In addition to an affair with the British writer and siren Barbara Skelton, among numerous others, Farouk was married twice, with a claim of a third marriage (see below). His first wife was Safinaz Zulficar (1921–1988), the daughter of Youssef Zulficar Pasha. Safinaz was renamed Farida upon her marriage. They were married in 1938, and divorced in 1948, producing three daughters.

Farouk's second wife was a commoner, Narriman Sadek (1934–2005). They were married in 1951, and divorced in 1954, having only one child, the future King Fuad II.

Whilst in exile in Italy, Farouk met Irma Capece Minutolo, an opera singer, who became his companion. In 2005, she claimed that she married the former King in 1957.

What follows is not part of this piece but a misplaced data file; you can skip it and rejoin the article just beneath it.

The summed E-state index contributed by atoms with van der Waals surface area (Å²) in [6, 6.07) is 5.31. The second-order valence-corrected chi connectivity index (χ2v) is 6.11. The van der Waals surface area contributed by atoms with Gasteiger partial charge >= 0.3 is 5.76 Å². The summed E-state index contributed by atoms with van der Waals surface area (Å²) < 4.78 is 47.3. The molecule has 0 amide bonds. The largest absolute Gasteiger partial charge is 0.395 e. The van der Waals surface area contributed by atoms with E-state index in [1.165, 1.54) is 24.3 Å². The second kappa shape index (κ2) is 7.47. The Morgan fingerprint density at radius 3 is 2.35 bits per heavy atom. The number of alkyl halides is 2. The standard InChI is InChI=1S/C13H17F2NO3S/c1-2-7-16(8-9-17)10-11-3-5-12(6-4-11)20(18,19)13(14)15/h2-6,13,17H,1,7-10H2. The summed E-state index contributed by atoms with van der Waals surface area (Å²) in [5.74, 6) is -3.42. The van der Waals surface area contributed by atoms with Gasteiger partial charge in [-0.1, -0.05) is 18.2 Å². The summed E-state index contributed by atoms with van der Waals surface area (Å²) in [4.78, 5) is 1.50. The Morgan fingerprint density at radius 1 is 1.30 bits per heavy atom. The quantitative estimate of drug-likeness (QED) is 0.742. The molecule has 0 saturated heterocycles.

* Farial (1938–2009)
   * Fawzia (1940–2005)
   * Fadia (1943–2002)
   * Fuad II (born in 1952)

The ostentatious king's name is used to describe the bad imitation Louis XV-style furniture known as "Louis-Farouk". The imperial French style furniture became fashionable among Egypt's upper classes during Farouk's reign so Egyptian artisans began to mass-produce it. The style uses ornate carving, is heavily gilded, and covered in very elaborate cloth.


view all 11

King FAROUK I of Egypt's Timeline

February 11, 1920
Abdeen Palace, Cairo, Egypt
November 17, 1938
Montaza Palace, Alexandria, Egypt
April 7, 1940
Cairo, Egypt
December 15, 1943
Abdin Palace, Cairo
March 18, 1965
Age 45
Rome, Lazio, Italy